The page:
10 Random Tips & Tricks for Max/MSP
10 Random Tricks i’ve found that are useful for saving time, troubleshooting or when generally trying to use/understand Max/MSP.
1. Hold ALT whilst dragging a box over cables with the mouse to select them all at once. Holding ALT and clicking an object also duplicates it.
2. SHIFT-CMD-Y aligns selected cables to dodge nearby objects.
3. Panels. When creating large patches with multiple sections use different panels to frame the various sections and then add the panels to the background layer and lock it (ALT-CMD-L) so that they cannot be moved.
4. Comment EVERYTHING. Ok, not EVERYTHING, but a few succinct comments in relevant places can help massively when trying to remember how to operate a patch you made some time ago.
5. Learn the keyboard shortcuts. (n) creates a new object, (i) creates an integer box, (f) creates a float box, CMD-E locks and unlocks the patch, CMD-Y for standard object/cable aligning, SHIFT-CMD-E encapsulates all selected objects in a sub-patcher, CMD-K hides the selected object/cable on locking the patch.
6. Know the difference between ints and floats. Although its only a marginal computational difference in large patches you’ll need all the power you can get. An integer (int, i) refers to whole numbers (100, 12, 5 etc.) whilst a float (f) refers to decimal numbers (2.1, 400.819 etc.). Using floats costs more in processing power so only use them when you need more precision than integers afford.
PS. Putting a ‘.’ after a number in Max automatically makes it a float. This is useful when you need to tell an object what type of data to expect eg. (scale 0. 1. 0 127) tells the scale to expect floating point numbers between 0 and 1 and to scale them to the nearest integer values between 0 and 127.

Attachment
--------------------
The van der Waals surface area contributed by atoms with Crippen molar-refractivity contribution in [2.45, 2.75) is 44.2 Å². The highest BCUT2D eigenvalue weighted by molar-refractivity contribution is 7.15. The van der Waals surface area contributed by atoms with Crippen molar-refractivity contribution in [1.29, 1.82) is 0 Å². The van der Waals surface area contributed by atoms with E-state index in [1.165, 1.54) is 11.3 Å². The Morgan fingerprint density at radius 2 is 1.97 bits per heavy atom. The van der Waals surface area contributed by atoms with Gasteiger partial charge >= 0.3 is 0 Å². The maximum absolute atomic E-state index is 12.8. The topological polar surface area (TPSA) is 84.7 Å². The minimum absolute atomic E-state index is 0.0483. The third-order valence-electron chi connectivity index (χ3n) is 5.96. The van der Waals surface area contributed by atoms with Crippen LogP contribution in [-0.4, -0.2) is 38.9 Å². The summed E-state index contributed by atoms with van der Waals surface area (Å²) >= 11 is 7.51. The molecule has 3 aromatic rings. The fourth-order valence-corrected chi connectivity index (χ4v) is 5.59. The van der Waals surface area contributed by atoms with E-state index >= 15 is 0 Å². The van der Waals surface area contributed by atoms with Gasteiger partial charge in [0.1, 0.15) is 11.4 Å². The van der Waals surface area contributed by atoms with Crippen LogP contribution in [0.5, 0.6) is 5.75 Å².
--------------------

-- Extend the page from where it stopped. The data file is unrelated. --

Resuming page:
7. Variables and $$$$’s. The dollar symbol in Max refers to a variable, a number or symbol which will change. Loop $1, which is often needed when using the Groove~ object, means take the first incoming number as the loop argument. Multiple $’s work in exactly the same way but allow you to dismantle lists. ($1. $2) when used with the bline object for example would allow you to send pairs of numbers to the object for its arguments. In this case the first variable represents the line target whilst the second variable is how many events (bangs) to observe before reaching the target.
8. Experiencing latency or lag? This can be down to a few things. Firstly visual objects such as: meters, float/int boxes and bangs use more computing power to present and in many cases they can be removed and the patch will still operate fine. Secondly audio latency may be down to a buffer size that is too small. FInally if you still have problems then try splitting your patches into various smaller ones. The Send~ and Receive~ objects work if you need to send information to and from separate patches.
9. The trigger object is brilliant for scheduling various processes. An example being if you have built a patch that goes through a series of procedures every time a bang is hit however every cycle the objects need to be initialised. The trigger object can be given various arguments for this purpose. ( T 0 Clear Erase ) would trigger the output of the messages (from right to left remember): Erase Clear 0 which could be connected to a counter, a coll and a text file for example. The trigger object is also useful for cutting down on the number of actual Bang objects you use which will keep the patch computationally efficient.
10. The ‘if’ object can save time as you can, more or less, write things in plain English rather than computer speak. ( If $i1 == 0 then Out1 ‘Zero’ else Out2 ‘Not Zero’ ). Translated: If the incoming integer is 0 then send the message ‘Zero’ out of output 1, otherwise send the message ‘Not Zero’ out of output 2.
Let me know if this was helpful and i’ll do more tips and tricks posts when i can think of things.